Specific Diseases in Caterpillars, Chrysalises, and Adult Monarch Butterflies

What happened to my Monarch caterpillar? Is my Monarch chrysalis OK? Why did my Monarch caterpillar die? These and dozens more questions pour out of the hearts of people who treasure and raise Monarch caterpillars when disaster happens to one or more of them.

More people raise Monarch butterflies than any other species other than, perhaps, Painted Lady butterflies. Nature is determined to keep the balance level by only allowing 1 or 2 out of 100 eggs laid to become adult butterflies. Nature uses disease as one control measure.

Monarch butterfly with OE

Monarch Butterfly With OE
‘Dirty’ Abdomen

Monarch Butterfly Without OE Ophryocystis elektroscirrha

Monarch Butterfly Without OE
Ophryocystis elektroscirrha

A freshly emerged Monarch butterfly that has severe OE (Ophryocystis elektroscirrha)often has a smudged looking or dirty looking abdomen. The abdomen should have clear crisp white scales and black scales. If the abdomen is covered in spores, the white scales will not be pure white. Over 100 spores can fit on one scale. This is NOT a sure means to identify OE. To learn how to check an adult butterfly for OE, click on this sentence.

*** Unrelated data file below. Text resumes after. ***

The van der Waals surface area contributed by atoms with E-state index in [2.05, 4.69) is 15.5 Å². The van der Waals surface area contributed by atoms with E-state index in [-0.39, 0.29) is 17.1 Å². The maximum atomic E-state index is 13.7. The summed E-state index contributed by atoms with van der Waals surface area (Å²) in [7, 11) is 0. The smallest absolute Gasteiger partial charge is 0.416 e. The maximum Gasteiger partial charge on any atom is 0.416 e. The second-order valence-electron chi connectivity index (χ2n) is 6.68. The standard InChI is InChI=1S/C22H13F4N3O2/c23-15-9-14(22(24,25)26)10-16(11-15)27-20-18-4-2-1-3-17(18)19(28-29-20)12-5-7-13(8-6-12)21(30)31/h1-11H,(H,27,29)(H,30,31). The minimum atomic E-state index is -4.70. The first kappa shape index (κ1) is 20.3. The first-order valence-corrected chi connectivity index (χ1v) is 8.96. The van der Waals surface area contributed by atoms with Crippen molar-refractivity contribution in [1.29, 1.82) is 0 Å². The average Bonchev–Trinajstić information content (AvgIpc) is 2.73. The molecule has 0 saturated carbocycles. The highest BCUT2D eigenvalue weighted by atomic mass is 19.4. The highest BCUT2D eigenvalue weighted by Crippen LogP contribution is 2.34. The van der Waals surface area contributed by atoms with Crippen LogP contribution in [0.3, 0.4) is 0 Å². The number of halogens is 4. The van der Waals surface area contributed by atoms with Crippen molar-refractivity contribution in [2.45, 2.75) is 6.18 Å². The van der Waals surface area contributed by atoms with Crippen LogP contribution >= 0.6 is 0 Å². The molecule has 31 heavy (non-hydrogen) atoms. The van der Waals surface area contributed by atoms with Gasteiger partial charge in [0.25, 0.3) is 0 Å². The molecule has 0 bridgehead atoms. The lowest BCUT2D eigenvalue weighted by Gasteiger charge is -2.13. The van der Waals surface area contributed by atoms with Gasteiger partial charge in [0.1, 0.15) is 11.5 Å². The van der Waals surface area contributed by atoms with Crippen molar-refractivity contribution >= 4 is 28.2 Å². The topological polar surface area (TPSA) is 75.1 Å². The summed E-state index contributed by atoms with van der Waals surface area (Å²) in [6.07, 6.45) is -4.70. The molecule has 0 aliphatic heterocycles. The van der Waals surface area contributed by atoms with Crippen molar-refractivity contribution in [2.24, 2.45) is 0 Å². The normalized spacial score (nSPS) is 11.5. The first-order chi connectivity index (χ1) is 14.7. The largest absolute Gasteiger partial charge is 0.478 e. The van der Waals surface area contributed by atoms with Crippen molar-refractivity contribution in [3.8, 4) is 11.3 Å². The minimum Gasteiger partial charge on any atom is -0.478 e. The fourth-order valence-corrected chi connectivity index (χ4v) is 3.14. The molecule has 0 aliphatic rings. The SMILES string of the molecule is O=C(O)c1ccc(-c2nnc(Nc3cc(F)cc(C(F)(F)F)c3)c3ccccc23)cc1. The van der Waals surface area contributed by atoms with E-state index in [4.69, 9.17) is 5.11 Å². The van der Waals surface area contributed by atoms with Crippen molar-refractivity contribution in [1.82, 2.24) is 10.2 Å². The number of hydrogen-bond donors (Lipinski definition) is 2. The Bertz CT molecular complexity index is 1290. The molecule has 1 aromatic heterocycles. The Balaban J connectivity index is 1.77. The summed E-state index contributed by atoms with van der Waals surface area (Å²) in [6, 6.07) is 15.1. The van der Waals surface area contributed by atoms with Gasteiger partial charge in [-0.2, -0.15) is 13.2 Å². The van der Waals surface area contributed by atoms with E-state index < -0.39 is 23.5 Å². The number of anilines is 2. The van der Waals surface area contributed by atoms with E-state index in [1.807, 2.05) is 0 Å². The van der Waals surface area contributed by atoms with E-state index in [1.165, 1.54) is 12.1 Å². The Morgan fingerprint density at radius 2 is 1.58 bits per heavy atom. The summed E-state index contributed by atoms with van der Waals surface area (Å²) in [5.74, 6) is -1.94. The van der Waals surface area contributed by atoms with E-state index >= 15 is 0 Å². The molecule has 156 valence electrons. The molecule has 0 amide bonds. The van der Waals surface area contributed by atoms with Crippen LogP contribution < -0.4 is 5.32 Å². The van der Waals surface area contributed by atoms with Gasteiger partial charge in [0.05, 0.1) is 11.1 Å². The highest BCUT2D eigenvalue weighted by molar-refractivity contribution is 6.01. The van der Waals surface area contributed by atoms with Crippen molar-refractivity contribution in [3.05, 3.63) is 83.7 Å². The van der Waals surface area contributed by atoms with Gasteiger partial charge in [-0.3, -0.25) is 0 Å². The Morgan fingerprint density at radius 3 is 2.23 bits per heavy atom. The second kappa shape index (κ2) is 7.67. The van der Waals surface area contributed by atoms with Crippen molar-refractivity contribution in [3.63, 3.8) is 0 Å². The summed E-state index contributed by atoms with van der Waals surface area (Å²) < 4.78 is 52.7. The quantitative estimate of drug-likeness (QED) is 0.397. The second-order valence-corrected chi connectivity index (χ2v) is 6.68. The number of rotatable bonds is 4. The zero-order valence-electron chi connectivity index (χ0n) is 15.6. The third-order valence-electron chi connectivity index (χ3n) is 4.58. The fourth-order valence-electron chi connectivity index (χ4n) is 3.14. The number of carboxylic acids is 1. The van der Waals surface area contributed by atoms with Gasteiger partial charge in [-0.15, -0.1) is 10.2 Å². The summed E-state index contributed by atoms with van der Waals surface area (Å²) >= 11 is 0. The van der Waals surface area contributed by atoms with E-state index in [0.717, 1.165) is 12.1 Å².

Monarch butterflies that are older or have been flying around may have knocked off some of the white scales, causing the same appearance as a Monarch butterfly that has OE.

Learn more about OE by clicking on this sentence.

Caterpillars with OE may or may not have black spots on their skin/cuticle. To most people, unless the OE infection is severe, the caterpillars appear and act normal.

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